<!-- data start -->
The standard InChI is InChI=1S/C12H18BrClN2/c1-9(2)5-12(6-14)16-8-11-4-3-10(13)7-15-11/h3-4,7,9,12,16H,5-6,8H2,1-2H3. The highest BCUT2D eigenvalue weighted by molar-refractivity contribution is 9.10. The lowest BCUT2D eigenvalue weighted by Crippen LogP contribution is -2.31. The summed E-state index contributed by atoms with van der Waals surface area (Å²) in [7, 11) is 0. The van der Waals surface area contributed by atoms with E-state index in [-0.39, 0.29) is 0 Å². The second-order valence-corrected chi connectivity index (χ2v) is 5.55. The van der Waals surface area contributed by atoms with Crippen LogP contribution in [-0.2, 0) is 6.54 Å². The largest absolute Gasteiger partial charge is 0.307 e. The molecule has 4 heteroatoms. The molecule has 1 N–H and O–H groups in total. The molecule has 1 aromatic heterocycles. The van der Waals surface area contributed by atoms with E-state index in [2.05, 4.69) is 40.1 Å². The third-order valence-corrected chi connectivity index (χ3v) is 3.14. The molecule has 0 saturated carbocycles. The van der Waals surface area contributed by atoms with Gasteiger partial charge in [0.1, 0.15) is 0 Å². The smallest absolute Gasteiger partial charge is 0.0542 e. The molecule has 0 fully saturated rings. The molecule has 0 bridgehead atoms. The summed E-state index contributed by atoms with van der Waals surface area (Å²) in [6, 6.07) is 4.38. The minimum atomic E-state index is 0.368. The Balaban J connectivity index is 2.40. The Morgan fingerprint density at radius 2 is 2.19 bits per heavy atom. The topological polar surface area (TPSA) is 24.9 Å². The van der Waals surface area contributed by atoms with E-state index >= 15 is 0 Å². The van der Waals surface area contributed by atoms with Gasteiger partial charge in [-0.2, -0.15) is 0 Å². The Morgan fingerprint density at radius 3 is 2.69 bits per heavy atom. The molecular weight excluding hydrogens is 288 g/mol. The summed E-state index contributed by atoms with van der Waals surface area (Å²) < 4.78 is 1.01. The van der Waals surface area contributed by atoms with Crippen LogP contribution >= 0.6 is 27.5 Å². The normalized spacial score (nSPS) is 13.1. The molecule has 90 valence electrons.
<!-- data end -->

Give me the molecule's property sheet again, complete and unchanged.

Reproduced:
The standard InChI is InChI=1S/C12H18BrClN2/c1-9(2)5-12(6-14)16-8-11-4-3-10(13)7-15-11/h3-4,7,9,12,16H,5-6,8H2,1-2H3. The highest BCUT2D eigenvalue weighted by molar-refractivity contribution is 9.10. The lowest BCUT2D eigenvalue weighted by Crippen LogP contribution is -2.31. The summed E-state index contributed by atoms with van der Waals surface area (Å²) in [7, 11) is 0. The van der Waals surface area contributed by atoms with E-state index in [-0.39, 0.29) is 0 Å². The second-order valence-corrected chi connectivity index (χ2v) is 5.55. The van der Waals surface area contributed by atoms with Crippen LogP contribution in [-0.2, 0) is 6.54 Å². The largest absolute Gasteiger partial charge is 0.307 e. The molecule has 4 heteroatoms. The molecule has 1 N–H and O–H groups in total. The molecule has 1 aromatic heterocycles. The van der Waals surface area contributed by atoms with E-state index in [2.05, 4.69) is 40.1 Å². The third-order valence-corrected chi connectivity index (χ3v) is 3.14. The molecule has 0 saturated carbocycles. The van der Waals surface area contributed by atoms with Gasteiger partial charge in [0.1, 0.15) is 0 Å². The smallest absolute Gasteiger partial charge is 0.0542 e. The molecule has 0 fully saturated rings. The molecule has 0 bridgehead atoms. The summed E-state index contributed by atoms with van der Waals surface area (Å²) in [6, 6.07) is 4.38. The minimum atomic E-state index is 0.368. The Balaban J connectivity index is 2.40. The Morgan fingerprint density at radius 2 is 2.19 bits per heavy atom. The topological polar surface area (TPSA) is 24.9 Å². The van der Waals surface area contributed by atoms with E-state index >= 15 is 0 Å². The van der Waals surface area contributed by atoms with Gasteiger partial charge in [-0.2, -0.15) is 0 Å². The Morgan fingerprint density at radius 3 is 2.69 bits per heavy atom. The molecular weight excluding hydrogens is 288 g/mol. The summed E-state index contributed by atoms with van der Waals surface area (Å²) < 4.78 is 1.01. The van der Waals surface area contributed by atoms with Crippen LogP contribution >= 0.6 is 27.5 Å². The normalized spacial score (nSPS) is 13.1. The molecule has 90 valence electrons.